Collie

Collie

INTRODUCTION

The Collie dog breed originated in Scotland, mainly from the Highland regions, but was also bred in the Scottish Lowlands and northern England, where it was used primarily as a herding dog. They make great family companions and are still capable herding dogs. Although they are purebred dogs, you may find them in the care of shelters or rescue groups. Remember to adopt. Don’t go shopping if you want to take a dog home.Collies are sensitive, intelligent dogs, known for their undying loyalty and uncanny ability to anticipate their owners’ needs. They are very affectionate with their families, but that sensitivity means they don’t mind being left alone for many hours of the day. Given plenty of love and companionship, they will give it back in spades to all members of their pack, including children.

HIGHLIGHTS

The Collie is usually quiet unless it has a reason to bark. However, if left alone too often or if he is bored, he will bark excessively.Both varieties need to be groomed, but the Rough Collie especially needs regular brushing to keep his coat clean and free of tangles.Many Collies are sensitive to medications, including ivermectin, the drug used in heartworm preventatives. Be sure to talk to your vet before giving your Collie a heartworm preventative or any other medication.Be careful who you buy a Collie from. The popularity of the Collie has led to unethical breeders who act without regard to temperament, health or conformation. To get a healthy dog, never buy a puppy from an irresponsible breeder, puppy mill or pet shop. Look for a reputable breeder who tests their breeding dogs to ensure that they are free of genetic diseases that can be passed on to puppies and that they have a healthy temperament.

HISTORY

The Collie originates from Scotland, mainly from the Highland regions. It has been called Collis, Colley, Coally and Coaly, names which probably derive from col or coll, the Anglo-Saxon word for black. However, some historians believe the name comes from the colley, the black-faced Scottish sheep, which the Collie dog used to guard. The original Collies were more similar in size and shape to today’s Border Collies, and were predominantly black. Stone Age nomads brought dogs to what is now southern England, and from them emerged a hardy, intelligent dog that was used to herd sheep, cattle, goats and pigs. Some historians claim that the Collie’s particular ancestors were brought to the British Isles by Roman conquerors some two thousand years ago, and Queen Victoria is credited with saving Collies from oblivion. In 1860, she visited her estate in Scotland and fell in love with the good looks and gentle temperament of the Collies she saw. It was not long before the dogs were exhibited and bred for their good looks rather than their working ability. In 1860 they were first exhibited at a dog show in Birmingham, England, in the generic class known as “Scotch Sheep-Dogs”. A Collie, named Old Cockie, born in 1867, is credited with the characteristic type of the Rough Collie known today, and is believed to be responsible for the introduction of the sable coat colour to the breed. In 1879, the first Collie was imported to the United States. The Collie Club of America was formed on August 26, 1886, making it one of the oldest canine specialty clubs.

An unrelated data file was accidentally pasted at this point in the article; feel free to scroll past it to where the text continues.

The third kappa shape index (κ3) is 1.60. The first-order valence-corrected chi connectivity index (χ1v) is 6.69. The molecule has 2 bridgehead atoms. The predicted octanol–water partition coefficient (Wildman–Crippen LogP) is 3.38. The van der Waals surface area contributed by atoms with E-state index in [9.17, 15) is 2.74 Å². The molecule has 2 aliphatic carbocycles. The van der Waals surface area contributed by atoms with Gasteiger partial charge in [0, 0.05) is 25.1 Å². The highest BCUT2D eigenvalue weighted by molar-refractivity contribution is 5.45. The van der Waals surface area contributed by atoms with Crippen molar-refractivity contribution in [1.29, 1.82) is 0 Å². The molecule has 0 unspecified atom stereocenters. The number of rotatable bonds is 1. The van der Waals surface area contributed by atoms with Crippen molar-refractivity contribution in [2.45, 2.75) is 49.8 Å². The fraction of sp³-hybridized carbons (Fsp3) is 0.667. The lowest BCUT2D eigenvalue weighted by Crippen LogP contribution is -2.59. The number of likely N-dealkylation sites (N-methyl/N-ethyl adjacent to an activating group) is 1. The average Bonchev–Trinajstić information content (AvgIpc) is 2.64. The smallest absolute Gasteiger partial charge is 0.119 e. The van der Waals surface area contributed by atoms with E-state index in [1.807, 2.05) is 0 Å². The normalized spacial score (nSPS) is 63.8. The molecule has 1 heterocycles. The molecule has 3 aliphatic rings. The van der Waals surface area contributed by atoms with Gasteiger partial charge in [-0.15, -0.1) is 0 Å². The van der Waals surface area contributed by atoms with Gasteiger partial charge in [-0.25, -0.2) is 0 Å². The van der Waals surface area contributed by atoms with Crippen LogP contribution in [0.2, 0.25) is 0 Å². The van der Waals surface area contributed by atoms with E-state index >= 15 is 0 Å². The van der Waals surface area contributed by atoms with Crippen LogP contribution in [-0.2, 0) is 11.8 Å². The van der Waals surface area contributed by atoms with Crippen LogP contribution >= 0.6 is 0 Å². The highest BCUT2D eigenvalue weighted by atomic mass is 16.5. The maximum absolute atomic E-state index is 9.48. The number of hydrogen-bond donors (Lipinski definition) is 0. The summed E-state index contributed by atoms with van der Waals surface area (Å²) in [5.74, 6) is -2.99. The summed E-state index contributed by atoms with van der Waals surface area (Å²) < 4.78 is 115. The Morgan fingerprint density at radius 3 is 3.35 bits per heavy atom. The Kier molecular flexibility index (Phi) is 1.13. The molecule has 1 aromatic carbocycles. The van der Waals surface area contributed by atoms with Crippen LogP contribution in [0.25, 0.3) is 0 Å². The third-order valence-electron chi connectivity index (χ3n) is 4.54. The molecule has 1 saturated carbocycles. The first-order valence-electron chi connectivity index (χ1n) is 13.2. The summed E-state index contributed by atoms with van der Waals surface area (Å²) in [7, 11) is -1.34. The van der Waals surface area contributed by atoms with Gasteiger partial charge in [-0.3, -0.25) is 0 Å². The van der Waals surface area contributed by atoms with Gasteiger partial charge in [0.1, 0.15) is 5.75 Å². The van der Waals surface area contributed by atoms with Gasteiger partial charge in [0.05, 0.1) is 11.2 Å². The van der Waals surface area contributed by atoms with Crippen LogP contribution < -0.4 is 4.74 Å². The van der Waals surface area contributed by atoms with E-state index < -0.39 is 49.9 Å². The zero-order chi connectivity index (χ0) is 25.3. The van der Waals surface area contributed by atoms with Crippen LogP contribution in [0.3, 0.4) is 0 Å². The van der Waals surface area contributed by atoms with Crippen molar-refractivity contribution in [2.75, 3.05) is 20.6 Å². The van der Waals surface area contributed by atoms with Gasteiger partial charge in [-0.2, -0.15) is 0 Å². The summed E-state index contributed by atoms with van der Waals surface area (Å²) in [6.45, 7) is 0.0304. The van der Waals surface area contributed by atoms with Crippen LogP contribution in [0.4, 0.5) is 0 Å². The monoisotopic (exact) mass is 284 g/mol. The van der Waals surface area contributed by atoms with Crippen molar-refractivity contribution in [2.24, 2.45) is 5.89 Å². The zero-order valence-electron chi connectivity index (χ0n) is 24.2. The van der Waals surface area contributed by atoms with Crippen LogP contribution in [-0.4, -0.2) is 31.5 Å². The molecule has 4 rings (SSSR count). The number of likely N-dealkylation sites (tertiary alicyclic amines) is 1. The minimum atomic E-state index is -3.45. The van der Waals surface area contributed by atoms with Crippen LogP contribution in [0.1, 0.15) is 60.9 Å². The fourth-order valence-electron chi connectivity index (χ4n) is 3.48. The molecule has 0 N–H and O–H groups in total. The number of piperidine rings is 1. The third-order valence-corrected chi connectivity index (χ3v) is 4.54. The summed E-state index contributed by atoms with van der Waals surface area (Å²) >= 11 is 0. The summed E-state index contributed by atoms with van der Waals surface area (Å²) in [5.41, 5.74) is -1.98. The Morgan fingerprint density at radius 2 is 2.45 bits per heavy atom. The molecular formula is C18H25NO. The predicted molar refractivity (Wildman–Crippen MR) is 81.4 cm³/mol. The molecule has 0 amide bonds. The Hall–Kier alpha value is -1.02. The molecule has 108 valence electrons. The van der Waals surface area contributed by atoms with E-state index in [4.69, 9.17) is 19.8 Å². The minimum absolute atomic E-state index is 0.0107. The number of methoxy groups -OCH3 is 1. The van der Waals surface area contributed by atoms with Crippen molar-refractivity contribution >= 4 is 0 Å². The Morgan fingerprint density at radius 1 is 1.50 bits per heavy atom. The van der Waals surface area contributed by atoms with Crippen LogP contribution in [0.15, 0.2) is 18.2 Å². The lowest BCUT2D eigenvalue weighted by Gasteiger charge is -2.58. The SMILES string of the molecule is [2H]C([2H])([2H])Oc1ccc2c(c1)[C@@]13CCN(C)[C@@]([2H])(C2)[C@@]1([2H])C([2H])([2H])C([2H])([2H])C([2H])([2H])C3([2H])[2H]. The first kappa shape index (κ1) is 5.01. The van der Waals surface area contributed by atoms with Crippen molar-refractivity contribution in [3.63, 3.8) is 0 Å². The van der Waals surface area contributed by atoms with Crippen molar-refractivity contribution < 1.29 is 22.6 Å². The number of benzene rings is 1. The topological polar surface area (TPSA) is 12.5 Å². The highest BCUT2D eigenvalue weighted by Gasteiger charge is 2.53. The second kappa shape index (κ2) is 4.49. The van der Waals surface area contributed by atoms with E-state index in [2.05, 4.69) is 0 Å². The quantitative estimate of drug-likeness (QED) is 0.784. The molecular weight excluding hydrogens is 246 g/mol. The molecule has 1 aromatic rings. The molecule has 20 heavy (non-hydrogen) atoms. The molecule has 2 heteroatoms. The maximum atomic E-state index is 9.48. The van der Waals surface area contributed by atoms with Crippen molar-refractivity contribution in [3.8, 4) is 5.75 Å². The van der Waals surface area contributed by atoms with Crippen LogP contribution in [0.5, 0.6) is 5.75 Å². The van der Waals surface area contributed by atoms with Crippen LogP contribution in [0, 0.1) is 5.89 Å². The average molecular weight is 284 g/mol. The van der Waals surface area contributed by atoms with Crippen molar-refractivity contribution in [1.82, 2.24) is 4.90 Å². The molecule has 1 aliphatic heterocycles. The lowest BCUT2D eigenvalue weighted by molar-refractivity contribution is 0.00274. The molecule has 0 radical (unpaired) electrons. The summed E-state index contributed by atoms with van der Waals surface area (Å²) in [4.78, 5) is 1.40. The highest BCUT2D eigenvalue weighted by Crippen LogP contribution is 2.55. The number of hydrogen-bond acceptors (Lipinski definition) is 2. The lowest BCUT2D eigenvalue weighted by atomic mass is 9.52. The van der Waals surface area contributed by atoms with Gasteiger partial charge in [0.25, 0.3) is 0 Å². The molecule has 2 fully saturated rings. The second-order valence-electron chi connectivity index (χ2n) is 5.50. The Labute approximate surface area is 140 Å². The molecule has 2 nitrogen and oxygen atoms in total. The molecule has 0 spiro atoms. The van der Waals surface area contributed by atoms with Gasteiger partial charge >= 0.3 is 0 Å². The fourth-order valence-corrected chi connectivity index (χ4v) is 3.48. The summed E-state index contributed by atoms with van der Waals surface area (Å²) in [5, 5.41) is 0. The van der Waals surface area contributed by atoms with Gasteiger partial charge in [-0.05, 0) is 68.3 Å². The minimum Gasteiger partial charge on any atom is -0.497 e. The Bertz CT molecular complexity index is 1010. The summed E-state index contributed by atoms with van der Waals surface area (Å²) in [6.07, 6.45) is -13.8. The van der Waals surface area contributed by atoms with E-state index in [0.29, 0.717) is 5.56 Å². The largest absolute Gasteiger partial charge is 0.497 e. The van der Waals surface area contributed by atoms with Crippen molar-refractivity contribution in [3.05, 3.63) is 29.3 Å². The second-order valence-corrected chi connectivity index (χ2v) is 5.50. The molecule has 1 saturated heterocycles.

Breed Characteristics:
Adaptability:
3/5
All Around Friendliness:
3/5
Health And Grooming Needs:
4/5
Trainability:
4/5
Physical Needs:
3/5
Vital Stats:
Dog Breed Group: Working Dogs
Height: 24 to 28 inches tall at the shoulder
Weight: 60 to 80 pounds
Life Span: 10 to 13 years

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